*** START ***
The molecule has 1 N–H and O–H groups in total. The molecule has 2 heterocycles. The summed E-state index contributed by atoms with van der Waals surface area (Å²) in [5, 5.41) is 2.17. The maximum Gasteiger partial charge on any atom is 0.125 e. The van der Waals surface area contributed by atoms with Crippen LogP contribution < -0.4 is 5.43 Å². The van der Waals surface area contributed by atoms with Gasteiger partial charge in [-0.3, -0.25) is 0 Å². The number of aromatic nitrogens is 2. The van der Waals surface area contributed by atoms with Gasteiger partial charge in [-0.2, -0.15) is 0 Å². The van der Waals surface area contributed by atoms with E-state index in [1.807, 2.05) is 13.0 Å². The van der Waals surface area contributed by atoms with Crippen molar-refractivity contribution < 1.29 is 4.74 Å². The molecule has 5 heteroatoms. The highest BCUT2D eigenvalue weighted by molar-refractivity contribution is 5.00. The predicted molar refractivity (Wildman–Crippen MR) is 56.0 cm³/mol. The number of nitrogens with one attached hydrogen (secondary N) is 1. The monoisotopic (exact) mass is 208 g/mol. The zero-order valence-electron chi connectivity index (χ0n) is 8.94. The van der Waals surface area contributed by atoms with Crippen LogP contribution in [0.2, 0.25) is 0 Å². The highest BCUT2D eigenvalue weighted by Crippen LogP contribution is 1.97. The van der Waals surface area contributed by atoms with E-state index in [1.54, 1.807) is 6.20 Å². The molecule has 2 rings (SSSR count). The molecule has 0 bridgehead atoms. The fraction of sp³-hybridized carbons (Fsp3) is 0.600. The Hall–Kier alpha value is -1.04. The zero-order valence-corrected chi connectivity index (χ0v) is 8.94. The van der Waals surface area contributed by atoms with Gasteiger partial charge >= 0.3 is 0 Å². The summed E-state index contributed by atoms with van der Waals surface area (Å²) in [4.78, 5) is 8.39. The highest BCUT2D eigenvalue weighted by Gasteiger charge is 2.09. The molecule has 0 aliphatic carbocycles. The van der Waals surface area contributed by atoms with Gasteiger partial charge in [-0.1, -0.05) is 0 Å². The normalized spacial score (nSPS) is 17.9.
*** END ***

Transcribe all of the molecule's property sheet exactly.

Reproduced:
The molecule has 1 N–H and O–H groups in total. The molecule has 2 heterocycles. The summed E-state index contributed by atoms with van der Waals surface area (Å²) in [5, 5.41) is 2.17. The maximum Gasteiger partial charge on any atom is 0.125 e. The van der Waals surface area contributed by atoms with Crippen LogP contribution < -0.4 is 5.43 Å². The van der Waals surface area contributed by atoms with Gasteiger partial charge in [-0.3, -0.25) is 0 Å². The number of aromatic nitrogens is 2. The van der Waals surface area contributed by atoms with Gasteiger partial charge in [-0.2, -0.15) is 0 Å². The van der Waals surface area contributed by atoms with E-state index in [1.807, 2.05) is 13.0 Å². The van der Waals surface area contributed by atoms with Crippen molar-refractivity contribution < 1.29 is 4.74 Å². The molecule has 5 heteroatoms. The highest BCUT2D eigenvalue weighted by molar-refractivity contribution is 5.00. The predicted molar refractivity (Wildman–Crippen MR) is 56.0 cm³/mol. The number of nitrogens with one attached hydrogen (secondary N) is 1. The monoisotopic (exact) mass is 208 g/mol. The zero-order valence-electron chi connectivity index (χ0n) is 8.94. The van der Waals surface area contributed by atoms with Crippen LogP contribution in [0.2, 0.25) is 0 Å². The highest BCUT2D eigenvalue weighted by Crippen LogP contribution is 1.97. The van der Waals surface area contributed by atoms with E-state index in [1.54, 1.807) is 6.20 Å². The molecule has 2 rings (SSSR count). The molecule has 0 bridgehead atoms. The fraction of sp³-hybridized carbons (Fsp3) is 0.600. The Hall–Kier alpha value is -1.04. The zero-order valence-corrected chi connectivity index (χ0v) is 8.94. The van der Waals surface area contributed by atoms with Gasteiger partial charge >= 0.3 is 0 Å². The summed E-state index contributed by atoms with van der Waals surface area (Å²) in [4.78, 5) is 8.39. The highest BCUT2D eigenvalue weighted by Gasteiger charge is 2.09. The molecule has 0 aliphatic carbocycles. The van der Waals surface area contributed by atoms with Gasteiger partial charge in [-0.1, -0.05) is 0 Å². The normalized spacial score (nSPS) is 17.9.